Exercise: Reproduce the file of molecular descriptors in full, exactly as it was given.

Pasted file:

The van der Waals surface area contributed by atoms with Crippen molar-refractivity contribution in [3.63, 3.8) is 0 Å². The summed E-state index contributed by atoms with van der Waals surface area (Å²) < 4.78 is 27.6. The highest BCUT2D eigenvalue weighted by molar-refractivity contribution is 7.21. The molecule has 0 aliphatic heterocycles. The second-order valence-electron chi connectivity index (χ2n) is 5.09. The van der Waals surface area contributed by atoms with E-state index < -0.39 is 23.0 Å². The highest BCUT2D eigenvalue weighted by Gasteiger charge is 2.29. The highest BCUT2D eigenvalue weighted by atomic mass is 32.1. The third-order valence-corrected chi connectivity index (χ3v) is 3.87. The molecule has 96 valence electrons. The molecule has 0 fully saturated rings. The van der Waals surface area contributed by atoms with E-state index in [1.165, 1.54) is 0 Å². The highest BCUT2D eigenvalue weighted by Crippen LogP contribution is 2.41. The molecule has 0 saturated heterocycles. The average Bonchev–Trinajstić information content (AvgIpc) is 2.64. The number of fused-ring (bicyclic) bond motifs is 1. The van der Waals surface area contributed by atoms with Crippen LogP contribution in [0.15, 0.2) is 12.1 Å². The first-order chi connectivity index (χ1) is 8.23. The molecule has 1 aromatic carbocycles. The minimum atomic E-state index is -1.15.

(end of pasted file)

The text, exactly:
The van der Waals surface area contributed by atoms with Crippen molar-refractivity contribution in [3.63, 3.8) is 0 Å². The summed E-state index contributed by atoms with van der Waals surface area (Å²) < 4.78 is 27.6. The highest BCUT2D eigenvalue weighted by molar-refractivity contribution is 7.21. The molecule has 0 aliphatic heterocycles. The second-order valence-electron chi connectivity index (χ2n) is 5.09. The van der Waals surface area contributed by atoms with E-state index < -0.39 is 23.0 Å². The highest BCUT2D eigenvalue weighted by Gasteiger charge is 2.29. The highest BCUT2D eigenvalue weighted by atomic mass is 32.1. The third-order valence-corrected chi connectivity index (χ3v) is 3.87. The molecule has 96 valence electrons. The molecule has 0 fully saturated rings. The van der Waals surface area contributed by atoms with E-state index in [1.165, 1.54) is 0 Å². The highest BCUT2D eigenvalue weighted by Crippen LogP contribution is 2.41. The molecule has 0 saturated heterocycles. The average Bonchev–Trinajstić information content (AvgIpc) is 2.64. The number of fused-ring (bicyclic) bond motifs is 1. The van der Waals surface area contributed by atoms with Crippen LogP contribution in [0.15, 0.2) is 12.1 Å². The first-order chi connectivity index (χ1) is 8.23. The molecule has 1 aromatic carbocycles. The minimum atomic E-state index is -1.15.